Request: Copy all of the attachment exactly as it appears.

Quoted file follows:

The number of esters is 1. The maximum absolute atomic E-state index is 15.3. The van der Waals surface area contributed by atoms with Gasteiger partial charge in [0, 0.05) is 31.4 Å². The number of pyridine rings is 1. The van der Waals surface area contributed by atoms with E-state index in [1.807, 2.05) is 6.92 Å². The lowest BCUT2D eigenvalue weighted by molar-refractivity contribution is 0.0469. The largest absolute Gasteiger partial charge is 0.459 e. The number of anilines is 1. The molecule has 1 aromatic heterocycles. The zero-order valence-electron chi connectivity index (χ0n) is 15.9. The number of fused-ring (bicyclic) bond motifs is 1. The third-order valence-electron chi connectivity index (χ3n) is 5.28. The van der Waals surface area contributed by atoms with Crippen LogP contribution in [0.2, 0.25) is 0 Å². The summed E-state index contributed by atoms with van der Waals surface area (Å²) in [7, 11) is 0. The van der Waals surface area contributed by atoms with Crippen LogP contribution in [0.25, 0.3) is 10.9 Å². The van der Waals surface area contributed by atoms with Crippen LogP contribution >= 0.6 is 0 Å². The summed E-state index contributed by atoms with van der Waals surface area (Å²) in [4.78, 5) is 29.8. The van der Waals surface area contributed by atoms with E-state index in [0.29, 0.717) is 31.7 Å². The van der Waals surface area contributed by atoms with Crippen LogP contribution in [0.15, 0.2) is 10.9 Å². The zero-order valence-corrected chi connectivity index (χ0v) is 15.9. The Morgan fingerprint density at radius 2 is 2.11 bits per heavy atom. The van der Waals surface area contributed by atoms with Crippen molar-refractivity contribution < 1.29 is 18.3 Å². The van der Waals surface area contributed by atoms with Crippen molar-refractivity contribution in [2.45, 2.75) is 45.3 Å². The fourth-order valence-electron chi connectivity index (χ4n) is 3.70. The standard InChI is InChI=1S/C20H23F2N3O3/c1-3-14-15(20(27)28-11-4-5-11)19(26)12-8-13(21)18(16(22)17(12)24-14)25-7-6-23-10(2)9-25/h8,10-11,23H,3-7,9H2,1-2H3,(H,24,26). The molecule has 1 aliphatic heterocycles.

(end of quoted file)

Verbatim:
The number of esters is 1. The maximum absolute atomic E-state index is 15.3. The van der Waals surface area contributed by atoms with Gasteiger partial charge in [0, 0.05) is 31.4 Å². The number of pyridine rings is 1. The van der Waals surface area contributed by atoms with E-state index in [1.807, 2.05) is 6.92 Å². The lowest BCUT2D eigenvalue weighted by molar-refractivity contribution is 0.0469. The largest absolute Gasteiger partial charge is 0.459 e. The number of anilines is 1. The molecule has 1 aromatic heterocycles. The zero-order valence-electron chi connectivity index (χ0n) is 15.9. The number of fused-ring (bicyclic) bond motifs is 1. The third-order valence-electron chi connectivity index (χ3n) is 5.28. The van der Waals surface area contributed by atoms with Crippen LogP contribution in [0.2, 0.25) is 0 Å². The summed E-state index contributed by atoms with van der Waals surface area (Å²) in [7, 11) is 0. The van der Waals surface area contributed by atoms with Crippen LogP contribution in [0.25, 0.3) is 10.9 Å². The van der Waals surface area contributed by atoms with Crippen LogP contribution >= 0.6 is 0 Å². The summed E-state index contributed by atoms with van der Waals surface area (Å²) in [4.78, 5) is 29.8. The van der Waals surface area contributed by atoms with E-state index in [0.29, 0.717) is 31.7 Å². The van der Waals surface area contributed by atoms with Crippen LogP contribution in [0.15, 0.2) is 10.9 Å². The zero-order valence-corrected chi connectivity index (χ0v) is 15.9. The Morgan fingerprint density at radius 2 is 2.11 bits per heavy atom. The van der Waals surface area contributed by atoms with Crippen molar-refractivity contribution < 1.29 is 18.3 Å². The van der Waals surface area contributed by atoms with Crippen molar-refractivity contribution in [2.45, 2.75) is 45.3 Å². The fourth-order valence-electron chi connectivity index (χ4n) is 3.70. The standard InChI is InChI=1S/C20H23F2N3O3/c1-3-14-15(20(27)28-11-4-5-11)19(26)12-8-13(21)18(16(22)17(12)24-14)25-7-6-23-10(2)9-25/h8,10-11,23H,3-7,9H2,1-2H3,(H,24,26). The molecule has 1 aliphatic heterocycles.